Donatello and Michelozzo: An Artistic Partnership and Its Patrons in the Early Renaissance Philadelphia)
by R. W. Lightbown
Harvey Miller Publishers, London (U.S. distributor: Heyden & Son Ltd.,, 2 volumes, 452, 145 illustrations pp., $90.00
There is no acknowledged rank order among the several arts that are the art historian’s domain. This equality, nevertheless, is belied in practice, if not in theory, at least by those—a clear majority within the profession—dealing with post-medieval art. Take any group of them chosen at random: seven out of ten are likely to be historians of painting, two of architecture, and one of sculpture. The most astonishing thing about this maldistribution of interest and manpower is not that it exists but that it should be accepted as a matter of course to such an extent that hardly anybody even talks about it. The primacy of painting can be traced back to the mid-nineteenth century. By the beginning of the twentieth, it was firmly established. Wöfflin’s Principles of Art History, now fortunately forgotten but for many years a beginner’s bible in the field, is symptomatic: of a total of 113 illustrations, 94 are devoted to painting and the graphic arts, 12 to architecture, and 7 to sculpture; and the text is similarly proportioned.
That the history of architecture should be less well populated by scholars than the history of painting is easily explained. It has a large technical vocabulary that needs to be mastered in several languages; many of the monuments no longer are in their original condition or have disappeared altogether, so that they have to be laboriously reconstructed on paper; nor do buildings form part of the art market. They are, moreover, collaborative enterprises reflecting the pressures of social, political, and economic conditions as much as the interaction between patron and architect. Few indeed are the structures that represent an individual designer’s creative effort unhampered by these complicating factors. Finally, there is the problem summed up in the old cliché that “architecture is frozen music.” No one doubts that architecture has meaning, but what a given building “means” or “expresses” can be conveyed only in abstract language that is not readily accessible to the layman. Hence architectural historians find it far more difficult to communicate with a popular audience than do their colleagues in the field of painting.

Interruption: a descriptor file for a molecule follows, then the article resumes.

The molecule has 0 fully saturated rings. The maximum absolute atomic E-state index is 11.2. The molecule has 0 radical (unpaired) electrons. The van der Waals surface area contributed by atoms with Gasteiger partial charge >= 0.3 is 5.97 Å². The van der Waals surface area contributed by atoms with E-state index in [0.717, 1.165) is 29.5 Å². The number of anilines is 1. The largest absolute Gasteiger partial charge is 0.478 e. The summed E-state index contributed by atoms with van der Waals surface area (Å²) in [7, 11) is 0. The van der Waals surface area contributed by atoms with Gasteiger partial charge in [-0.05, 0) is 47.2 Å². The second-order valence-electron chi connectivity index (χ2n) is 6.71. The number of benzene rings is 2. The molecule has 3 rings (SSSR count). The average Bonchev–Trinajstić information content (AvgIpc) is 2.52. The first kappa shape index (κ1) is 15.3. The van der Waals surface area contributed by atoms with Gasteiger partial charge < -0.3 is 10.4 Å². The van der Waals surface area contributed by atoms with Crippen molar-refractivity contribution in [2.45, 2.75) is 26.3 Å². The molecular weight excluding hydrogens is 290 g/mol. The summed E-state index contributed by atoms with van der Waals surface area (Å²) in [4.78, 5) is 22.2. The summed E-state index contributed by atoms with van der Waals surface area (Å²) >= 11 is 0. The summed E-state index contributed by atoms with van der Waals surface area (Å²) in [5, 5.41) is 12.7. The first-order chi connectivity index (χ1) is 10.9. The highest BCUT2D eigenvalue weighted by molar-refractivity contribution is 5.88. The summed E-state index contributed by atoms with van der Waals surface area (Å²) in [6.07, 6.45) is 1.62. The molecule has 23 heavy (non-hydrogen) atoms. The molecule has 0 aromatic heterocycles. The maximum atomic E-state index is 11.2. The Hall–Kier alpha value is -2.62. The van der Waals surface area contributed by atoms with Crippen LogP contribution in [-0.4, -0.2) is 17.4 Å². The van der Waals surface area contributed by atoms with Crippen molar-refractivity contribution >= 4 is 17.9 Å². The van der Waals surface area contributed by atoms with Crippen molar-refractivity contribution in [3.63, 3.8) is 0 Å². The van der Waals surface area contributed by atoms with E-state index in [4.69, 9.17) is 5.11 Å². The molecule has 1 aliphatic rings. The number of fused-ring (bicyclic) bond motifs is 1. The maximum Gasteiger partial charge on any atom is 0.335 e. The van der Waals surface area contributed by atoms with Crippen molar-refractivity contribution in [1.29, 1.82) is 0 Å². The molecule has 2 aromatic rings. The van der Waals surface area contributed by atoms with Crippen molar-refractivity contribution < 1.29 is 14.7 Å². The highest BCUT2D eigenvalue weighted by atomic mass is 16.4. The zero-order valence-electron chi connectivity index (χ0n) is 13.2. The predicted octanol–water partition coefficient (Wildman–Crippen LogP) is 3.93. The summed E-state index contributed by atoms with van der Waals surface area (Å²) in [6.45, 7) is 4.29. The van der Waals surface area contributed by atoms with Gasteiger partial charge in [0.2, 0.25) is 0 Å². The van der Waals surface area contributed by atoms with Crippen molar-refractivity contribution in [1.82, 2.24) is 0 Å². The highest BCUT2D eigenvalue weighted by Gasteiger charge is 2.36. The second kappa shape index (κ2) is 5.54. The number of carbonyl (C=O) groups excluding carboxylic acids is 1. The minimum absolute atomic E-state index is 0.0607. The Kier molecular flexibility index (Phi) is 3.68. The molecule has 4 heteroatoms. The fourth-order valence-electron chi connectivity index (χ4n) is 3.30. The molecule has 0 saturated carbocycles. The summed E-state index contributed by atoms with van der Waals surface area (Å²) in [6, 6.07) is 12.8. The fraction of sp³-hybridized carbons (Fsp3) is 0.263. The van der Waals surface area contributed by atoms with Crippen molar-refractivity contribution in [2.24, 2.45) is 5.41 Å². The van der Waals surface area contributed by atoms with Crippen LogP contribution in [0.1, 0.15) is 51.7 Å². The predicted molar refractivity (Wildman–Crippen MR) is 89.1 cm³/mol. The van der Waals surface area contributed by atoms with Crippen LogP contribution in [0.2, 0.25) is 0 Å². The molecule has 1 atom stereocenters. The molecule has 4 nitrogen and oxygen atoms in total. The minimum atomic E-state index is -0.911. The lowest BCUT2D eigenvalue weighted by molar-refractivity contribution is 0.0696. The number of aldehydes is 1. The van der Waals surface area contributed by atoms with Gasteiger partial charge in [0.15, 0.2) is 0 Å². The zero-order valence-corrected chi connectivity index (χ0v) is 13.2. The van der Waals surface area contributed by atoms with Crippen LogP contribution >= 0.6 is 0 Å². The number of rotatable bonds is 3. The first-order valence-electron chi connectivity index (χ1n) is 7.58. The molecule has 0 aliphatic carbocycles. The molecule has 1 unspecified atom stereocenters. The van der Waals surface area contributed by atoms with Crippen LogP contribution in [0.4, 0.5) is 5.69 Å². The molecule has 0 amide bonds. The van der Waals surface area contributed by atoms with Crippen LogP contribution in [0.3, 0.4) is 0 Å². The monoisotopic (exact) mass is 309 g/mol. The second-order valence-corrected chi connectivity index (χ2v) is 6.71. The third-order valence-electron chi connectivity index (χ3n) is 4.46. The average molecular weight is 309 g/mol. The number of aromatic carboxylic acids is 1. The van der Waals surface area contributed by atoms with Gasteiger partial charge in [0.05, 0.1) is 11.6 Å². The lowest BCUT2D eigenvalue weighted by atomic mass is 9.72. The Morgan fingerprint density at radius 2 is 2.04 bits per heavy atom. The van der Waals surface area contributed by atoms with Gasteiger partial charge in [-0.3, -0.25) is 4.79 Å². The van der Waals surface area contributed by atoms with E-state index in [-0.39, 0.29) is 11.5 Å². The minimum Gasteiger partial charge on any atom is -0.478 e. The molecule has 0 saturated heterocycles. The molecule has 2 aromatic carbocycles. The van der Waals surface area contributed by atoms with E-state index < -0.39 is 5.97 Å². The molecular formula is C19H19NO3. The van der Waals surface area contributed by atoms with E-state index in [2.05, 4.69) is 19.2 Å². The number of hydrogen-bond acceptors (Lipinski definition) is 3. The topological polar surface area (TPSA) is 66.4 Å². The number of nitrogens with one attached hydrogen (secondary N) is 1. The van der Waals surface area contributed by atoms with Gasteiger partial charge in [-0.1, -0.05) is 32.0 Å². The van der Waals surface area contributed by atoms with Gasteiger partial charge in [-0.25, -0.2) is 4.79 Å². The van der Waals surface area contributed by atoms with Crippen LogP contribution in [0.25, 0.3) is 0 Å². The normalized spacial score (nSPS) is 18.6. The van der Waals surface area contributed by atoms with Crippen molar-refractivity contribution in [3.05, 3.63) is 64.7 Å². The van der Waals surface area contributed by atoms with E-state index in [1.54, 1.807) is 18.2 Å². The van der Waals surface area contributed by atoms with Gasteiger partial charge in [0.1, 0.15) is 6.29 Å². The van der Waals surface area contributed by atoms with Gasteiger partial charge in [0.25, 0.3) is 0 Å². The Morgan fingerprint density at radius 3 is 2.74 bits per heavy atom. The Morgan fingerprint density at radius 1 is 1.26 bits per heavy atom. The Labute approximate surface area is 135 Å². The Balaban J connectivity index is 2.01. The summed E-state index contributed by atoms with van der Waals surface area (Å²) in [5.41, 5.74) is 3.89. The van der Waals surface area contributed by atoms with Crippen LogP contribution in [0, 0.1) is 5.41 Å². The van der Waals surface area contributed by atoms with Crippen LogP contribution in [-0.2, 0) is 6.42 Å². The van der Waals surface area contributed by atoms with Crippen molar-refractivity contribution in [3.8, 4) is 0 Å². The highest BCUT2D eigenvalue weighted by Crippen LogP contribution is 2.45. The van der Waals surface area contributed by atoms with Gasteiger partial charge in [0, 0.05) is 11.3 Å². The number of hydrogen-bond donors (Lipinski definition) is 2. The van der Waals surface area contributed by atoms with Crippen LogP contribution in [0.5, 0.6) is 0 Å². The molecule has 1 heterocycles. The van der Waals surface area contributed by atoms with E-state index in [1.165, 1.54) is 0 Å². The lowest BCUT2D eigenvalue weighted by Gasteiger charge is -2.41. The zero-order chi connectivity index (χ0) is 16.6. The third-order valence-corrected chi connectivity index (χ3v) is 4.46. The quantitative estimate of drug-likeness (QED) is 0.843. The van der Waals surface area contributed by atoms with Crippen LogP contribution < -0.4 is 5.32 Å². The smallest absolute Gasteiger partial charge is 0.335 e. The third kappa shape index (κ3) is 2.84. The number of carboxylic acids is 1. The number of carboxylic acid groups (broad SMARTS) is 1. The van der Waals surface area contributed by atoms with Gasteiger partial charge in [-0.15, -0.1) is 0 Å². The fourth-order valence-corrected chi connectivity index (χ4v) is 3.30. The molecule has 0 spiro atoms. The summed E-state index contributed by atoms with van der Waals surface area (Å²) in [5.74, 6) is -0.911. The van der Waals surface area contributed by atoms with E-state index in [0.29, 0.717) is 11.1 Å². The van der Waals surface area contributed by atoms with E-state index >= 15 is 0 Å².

Some of these difficulties also apply to the study of sculpture, yet they are hardly sufficient to account for its neglect among scholars. There is no getting around the fact that art historians, whether they realize it or not, tend to look upon sculpture as a “lesser breed,” awkwardly and uncertainly located somewhere between the sovereign domains of painting and architecture. Few of them would agree with Baudelaire, who in his essay of 1846, “Why Sculpture Is Boring,” calls it “an art of savages” that is at its best as an embellishment of architecture but does not deserve to exist independently because, unlike painting, it is incapable of imposing the artist’s subjective view-point on the beholder. Still, Baudelaire’s attitude would seem to have a lot of secret sympathizers; for it is just at the moment when sculpture regains its independence—i.e …